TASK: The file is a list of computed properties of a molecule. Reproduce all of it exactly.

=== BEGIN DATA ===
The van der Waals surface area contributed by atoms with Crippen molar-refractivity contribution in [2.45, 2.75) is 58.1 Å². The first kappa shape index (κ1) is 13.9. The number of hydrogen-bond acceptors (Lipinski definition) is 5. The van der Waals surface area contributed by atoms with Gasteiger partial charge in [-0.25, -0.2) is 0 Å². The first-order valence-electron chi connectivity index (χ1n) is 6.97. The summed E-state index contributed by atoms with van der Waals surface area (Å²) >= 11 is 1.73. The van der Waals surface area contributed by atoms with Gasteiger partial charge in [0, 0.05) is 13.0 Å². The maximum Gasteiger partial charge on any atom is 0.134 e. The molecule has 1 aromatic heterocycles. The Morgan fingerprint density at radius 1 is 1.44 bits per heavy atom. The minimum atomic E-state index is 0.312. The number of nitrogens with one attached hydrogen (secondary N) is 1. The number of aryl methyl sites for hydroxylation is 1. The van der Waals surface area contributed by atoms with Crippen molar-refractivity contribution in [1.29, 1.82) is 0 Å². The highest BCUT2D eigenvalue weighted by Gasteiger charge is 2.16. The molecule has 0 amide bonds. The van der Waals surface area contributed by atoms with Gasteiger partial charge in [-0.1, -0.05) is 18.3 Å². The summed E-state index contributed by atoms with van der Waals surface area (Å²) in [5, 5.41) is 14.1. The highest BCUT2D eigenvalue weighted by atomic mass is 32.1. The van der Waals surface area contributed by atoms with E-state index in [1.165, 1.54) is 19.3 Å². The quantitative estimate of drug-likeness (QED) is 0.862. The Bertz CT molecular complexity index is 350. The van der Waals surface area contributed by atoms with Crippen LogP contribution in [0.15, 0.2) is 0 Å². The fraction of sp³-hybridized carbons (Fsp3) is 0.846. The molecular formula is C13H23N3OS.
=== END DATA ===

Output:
The van der Waals surface area contributed by atoms with Crippen molar-refractivity contribution in [2.45, 2.75) is 58.1 Å². The first kappa shape index (κ1) is 13.9. The number of hydrogen-bond acceptors (Lipinski definition) is 5. The van der Waals surface area contributed by atoms with Gasteiger partial charge in [-0.25, -0.2) is 0 Å². The first-order valence-electron chi connectivity index (χ1n) is 6.97. The summed E-state index contributed by atoms with van der Waals surface area (Å²) >= 11 is 1.73. The van der Waals surface area contributed by atoms with Gasteiger partial charge in [0, 0.05) is 13.0 Å². The maximum Gasteiger partial charge on any atom is 0.134 e. The molecule has 1 aromatic heterocycles. The Morgan fingerprint density at radius 1 is 1.44 bits per heavy atom. The minimum atomic E-state index is 0.312. The number of nitrogens with one attached hydrogen (secondary N) is 1. The number of aryl methyl sites for hydroxylation is 1. The van der Waals surface area contributed by atoms with Crippen molar-refractivity contribution in [1.29, 1.82) is 0 Å². The highest BCUT2D eigenvalue weighted by Gasteiger charge is 2.16. The molecule has 0 amide bonds. The van der Waals surface area contributed by atoms with Gasteiger partial charge in [-0.1, -0.05) is 18.3 Å². The summed E-state index contributed by atoms with van der Waals surface area (Å²) in [5, 5.41) is 14.1. The highest BCUT2D eigenvalue weighted by atomic mass is 32.1. The van der Waals surface area contributed by atoms with E-state index in [1.165, 1.54) is 19.3 Å². The quantitative estimate of drug-likeness (QED) is 0.862. The Bertz CT molecular complexity index is 350. The van der Waals surface area contributed by atoms with Crippen LogP contribution in [0.15, 0.2) is 0 Å². The fraction of sp³-hybridized carbons (Fsp3) is 0.846. The molecular formula is C13H23N3OS.